Chiropractic
TCA's Chiropractic Legislative Day for the 84th Texas Legislature
Thursday, March 05, 2015 05:41 PM

Doctors of chiropractic, chiropractic family members, and chiropractic student from around the State of Texas met in Austin, Texas on Wednesday, March 4, 2015, to be present for the Texas Legislature’s commemorating the centennial of the Texas Chiropractic Association, to testify at a hearing on SB 765 relating to the repeal of certain occupational license fees and taxes, and to attend a reception hosted by the Texas Chiropractic Association in honor of the members of the 84th Texas Legislature at the University of Texas Club, President’s room.

Participants at the morning briefingThe very long day began at 7:30 am with an early breakfast meeting at the Austin Club where dozens of chiropractors were briefed on the agenda for the day, on talking points pertaining to the chiropractic profession and their desires.  Chiropractic students from both Parker University and Texas Chiropractic College arrived later and spent the day visiting legislator’s offices.  They carried the message that nationally more than 80,000 chiropractic physicians with the Doctor of Chiropractic degree (DC) are state-licensed and that there are some 5,380 licensed DCs actively practicing in Texas in over 4,130 registered Texas chiropractic facilities. They reminded legislators that there are currently some 10,000 chiropractic doctorate students in education programs at eighteen nationally accredited chiropractic colleges and universities nationwide.  The Texas Chiropractic Auxiliary also presented the ever-popular low back cushions to the legislator's offices.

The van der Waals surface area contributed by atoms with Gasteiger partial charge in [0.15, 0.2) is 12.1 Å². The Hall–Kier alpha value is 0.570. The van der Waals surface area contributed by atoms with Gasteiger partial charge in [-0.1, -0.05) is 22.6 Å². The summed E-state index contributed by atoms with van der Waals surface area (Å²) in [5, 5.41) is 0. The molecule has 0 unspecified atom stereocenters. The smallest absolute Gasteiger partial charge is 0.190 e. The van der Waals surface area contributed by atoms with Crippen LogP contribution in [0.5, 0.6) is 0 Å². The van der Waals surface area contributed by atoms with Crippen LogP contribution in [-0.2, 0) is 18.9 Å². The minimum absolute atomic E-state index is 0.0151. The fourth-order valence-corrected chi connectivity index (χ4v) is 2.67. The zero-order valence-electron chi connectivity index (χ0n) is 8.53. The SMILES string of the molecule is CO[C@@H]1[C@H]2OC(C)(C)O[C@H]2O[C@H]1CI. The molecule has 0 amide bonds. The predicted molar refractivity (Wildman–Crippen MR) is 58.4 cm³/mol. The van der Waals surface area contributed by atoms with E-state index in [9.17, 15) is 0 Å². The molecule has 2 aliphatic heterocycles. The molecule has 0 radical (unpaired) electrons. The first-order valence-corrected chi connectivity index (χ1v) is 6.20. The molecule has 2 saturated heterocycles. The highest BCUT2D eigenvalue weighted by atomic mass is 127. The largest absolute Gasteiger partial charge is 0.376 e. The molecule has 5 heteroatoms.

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Medically Retired Soldier Continues on in Chiropractic
Tuesday, March 03, 2015 06:41 AM

The first blast knocked Marco Gonzalez senseless. The next five made everything worse. “You name it, I lost it,” said Gonzalez, referring to his senses when an 81 mm mortar fired by the enemy landed about two feet from him at Combat Outpost Margah, Afghanistan, in 2012. Lucky to survive, the Army sergeant blacked out from the impact and temporarily lost his hearing and vision.

“The medics there really didn’t know what was going on (with me). They just thought it was the norm … so we just trucked on.” Although he didn’t know it at the time, Gonzalez, a wheeled-vehicle mechanic, had suffered a traumatic brain injury. In the days and weeks that followed, he survived at least five more explosions, although he doesn’t remember some of them. The repetitive blasts aggravated his symptoms.

Gonzalez was diagnosed with TBI and post-traumatic stress disorder. Doctors sent him back to Fort Riley, Kansas, for treatment. Stressed and breaking out in hives, the single dad got treatment for his invisible wounds. Between his full-time job as a soldier and taking care of his kids, he managed to get the medical help he needed to start his recovery.

He was medically retired from the Army in August, but that doesn’t mean that he’s done serving others. Aside from his status as a father and a USO volunteer, Gonzalez is attending Cleveland Chiropractic College in Overland Park, Kansas, so he can help ease the pain of others and improve their quality of life. His goal is to work with children and the military once he’s finished with his degree.

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VA Chiropractic Education and Training